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Volunteers record history of entire north-east churchyard as part of five-year project

Director of Portsoy  Community Enterprise Anne McArthur, left  and Salmon Bothy volunteer Moira Smith with the new publication.
Director of Portsoy Community Enterprise Anne McArthur, left and Salmon Bothy volunteer Moira Smith with the new publication.

A publication five years in the making has set in stone a huge chunk of north-east history for future generations.

A team of volunteers from Portsoy Salmon Bothy have dedicated hundreds of hours into creating a booklet hoped to be welcomed by family historians worldwide who have Fordyce connections.

Since the summer of 2015, the team have recorded the inscriptions on every gravestone in Fordyce kirkyard in association with Aberdeen and North East Scotland Family History Society.

The initial transcription phase was followed by further painstaking work to check the accuracy of each record, with volunteers turning out at regular intervals and in all weather.

Alison Smith, genealogy coordinator at the Salmon Bothy, said: “This publication represents a tremendous achievement by dozens of local volunteers who contributed to the project.

“The results will be of immense benefit to family historians everywhere who are unable to make a personal visit to Fordyce.

“The newly produced booklet means that anyone whose ancestors were recorded on gravestones in Fordyce kirkyard can now read the full inscription on each stone without having to leave home.”

The project had a few hiccups along the way, though, with a chance beam of sunshine bringing to light one surprisingly recent stone which had been gradually enveloped by the dense branches of a yew tree.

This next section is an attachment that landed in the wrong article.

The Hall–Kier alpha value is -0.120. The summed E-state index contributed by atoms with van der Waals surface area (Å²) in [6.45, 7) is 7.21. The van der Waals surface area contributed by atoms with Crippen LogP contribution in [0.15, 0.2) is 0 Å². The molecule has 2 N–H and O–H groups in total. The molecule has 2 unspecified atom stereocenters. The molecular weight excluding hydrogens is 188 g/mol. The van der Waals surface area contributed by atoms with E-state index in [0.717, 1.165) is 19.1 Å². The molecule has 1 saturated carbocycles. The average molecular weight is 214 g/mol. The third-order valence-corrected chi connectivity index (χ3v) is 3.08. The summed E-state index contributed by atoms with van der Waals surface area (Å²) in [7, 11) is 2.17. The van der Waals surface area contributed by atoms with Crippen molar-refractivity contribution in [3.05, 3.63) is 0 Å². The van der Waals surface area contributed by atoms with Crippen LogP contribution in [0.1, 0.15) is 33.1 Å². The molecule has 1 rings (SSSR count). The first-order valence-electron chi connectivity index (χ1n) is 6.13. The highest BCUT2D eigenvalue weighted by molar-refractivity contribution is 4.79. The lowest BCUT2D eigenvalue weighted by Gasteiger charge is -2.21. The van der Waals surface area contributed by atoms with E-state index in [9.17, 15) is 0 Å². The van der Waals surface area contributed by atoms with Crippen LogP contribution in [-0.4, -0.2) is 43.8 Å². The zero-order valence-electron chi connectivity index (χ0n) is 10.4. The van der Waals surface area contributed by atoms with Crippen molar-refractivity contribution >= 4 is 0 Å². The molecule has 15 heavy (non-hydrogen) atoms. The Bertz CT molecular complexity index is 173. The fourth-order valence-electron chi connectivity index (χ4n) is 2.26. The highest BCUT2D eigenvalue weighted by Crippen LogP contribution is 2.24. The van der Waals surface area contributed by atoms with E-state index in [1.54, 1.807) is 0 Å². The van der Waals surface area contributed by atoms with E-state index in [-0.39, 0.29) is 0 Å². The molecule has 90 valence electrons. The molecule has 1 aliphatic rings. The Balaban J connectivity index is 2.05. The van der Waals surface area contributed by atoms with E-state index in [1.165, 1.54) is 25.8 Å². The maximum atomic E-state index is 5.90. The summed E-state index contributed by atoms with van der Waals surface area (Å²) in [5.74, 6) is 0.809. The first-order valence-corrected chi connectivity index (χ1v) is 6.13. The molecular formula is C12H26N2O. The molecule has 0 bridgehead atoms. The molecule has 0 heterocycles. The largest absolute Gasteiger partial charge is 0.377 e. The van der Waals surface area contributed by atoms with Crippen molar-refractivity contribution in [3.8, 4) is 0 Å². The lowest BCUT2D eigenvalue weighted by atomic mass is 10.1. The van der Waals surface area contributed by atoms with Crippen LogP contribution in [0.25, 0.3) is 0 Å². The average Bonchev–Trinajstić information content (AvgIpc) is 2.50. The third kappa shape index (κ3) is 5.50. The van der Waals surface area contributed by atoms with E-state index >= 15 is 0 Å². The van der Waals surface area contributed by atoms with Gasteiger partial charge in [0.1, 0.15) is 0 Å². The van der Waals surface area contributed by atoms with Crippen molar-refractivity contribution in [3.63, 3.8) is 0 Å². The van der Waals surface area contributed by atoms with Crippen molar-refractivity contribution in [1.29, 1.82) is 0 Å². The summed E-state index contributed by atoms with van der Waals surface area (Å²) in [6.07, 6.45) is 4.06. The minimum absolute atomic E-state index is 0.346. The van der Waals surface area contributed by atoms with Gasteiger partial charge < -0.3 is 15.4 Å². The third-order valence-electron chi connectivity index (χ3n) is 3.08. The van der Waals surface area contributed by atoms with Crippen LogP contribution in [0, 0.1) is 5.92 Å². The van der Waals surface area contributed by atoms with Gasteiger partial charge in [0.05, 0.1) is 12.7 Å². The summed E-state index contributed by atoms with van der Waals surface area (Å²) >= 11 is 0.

More previously unknown stones were also thrown up buried beneath turf.

A summer storm later resulted into the destruction of several stones by falling trees, but thankfully their inscriptions had already been preserved.

The volunteers say these acts of nature highlighted the importance of recording the memorials.

Anne McArthur and Moira Smith  with copies of a new book on Fordyce graveyard. Pic by Chris Sumner

This is the third booklet on burial grounds produced by Portsoy Salmon Bothy, the previous publications recording inscriptions from Portsoy Old Burial Ground and Portsoy Cemetery.

The transcriptions were compiled within the museum and family history base at the bothy, which is located within a former working salmon house which was restored and houses a museum, over the past five years.

It is run by volunteers as part of Portsoy Community Enterprise.

The new booklet is price £3 and is available to purchase from the Salmon Bothy online shop at

The Kirkyard of Fordyce

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